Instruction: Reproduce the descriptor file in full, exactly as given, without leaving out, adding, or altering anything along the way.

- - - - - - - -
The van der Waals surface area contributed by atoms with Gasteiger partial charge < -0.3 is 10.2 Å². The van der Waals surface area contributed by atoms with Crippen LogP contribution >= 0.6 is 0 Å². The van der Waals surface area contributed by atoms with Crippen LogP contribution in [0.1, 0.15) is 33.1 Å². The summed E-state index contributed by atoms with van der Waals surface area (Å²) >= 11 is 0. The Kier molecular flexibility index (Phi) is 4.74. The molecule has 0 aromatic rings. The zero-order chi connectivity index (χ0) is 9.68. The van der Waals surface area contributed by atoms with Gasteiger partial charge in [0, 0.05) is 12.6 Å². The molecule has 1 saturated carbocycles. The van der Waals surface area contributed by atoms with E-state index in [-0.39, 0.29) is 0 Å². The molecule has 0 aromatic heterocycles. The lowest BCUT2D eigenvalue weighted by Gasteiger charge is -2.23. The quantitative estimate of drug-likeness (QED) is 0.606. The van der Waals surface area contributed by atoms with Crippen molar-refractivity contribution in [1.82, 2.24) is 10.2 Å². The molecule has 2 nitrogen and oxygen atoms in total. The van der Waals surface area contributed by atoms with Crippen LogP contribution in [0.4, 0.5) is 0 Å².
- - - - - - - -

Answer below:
The van der Waals surface area contributed by atoms with Gasteiger partial charge < -0.3 is 10.2 Å². The van der Waals surface area contributed by atoms with Crippen LogP contribution >= 0.6 is 0 Å². The van der Waals surface area contributed by atoms with Crippen LogP contribution in [0.1, 0.15) is 33.1 Å². The summed E-state index contributed by atoms with van der Waals surface area (Å²) >= 11 is 0. The Kier molecular flexibility index (Phi) is 4.74. The molecule has 0 aromatic rings. The zero-order chi connectivity index (χ0) is 9.68. The van der Waals surface area contributed by atoms with Gasteiger partial charge in [0, 0.05) is 12.6 Å². The molecule has 1 saturated carbocycles. The van der Waals surface area contributed by atoms with E-state index in [-0.39, 0.29) is 0 Å². The molecule has 0 aromatic heterocycles. The lowest BCUT2D eigenvalue weighted by Gasteiger charge is -2.23. The quantitative estimate of drug-likeness (QED) is 0.606. The van der Waals surface area contributed by atoms with Crippen molar-refractivity contribution in [1.82, 2.24) is 10.2 Å². The molecule has 2 nitrogen and oxygen atoms in total. The van der Waals surface area contributed by atoms with Crippen LogP contribution in [0.4, 0.5) is 0 Å².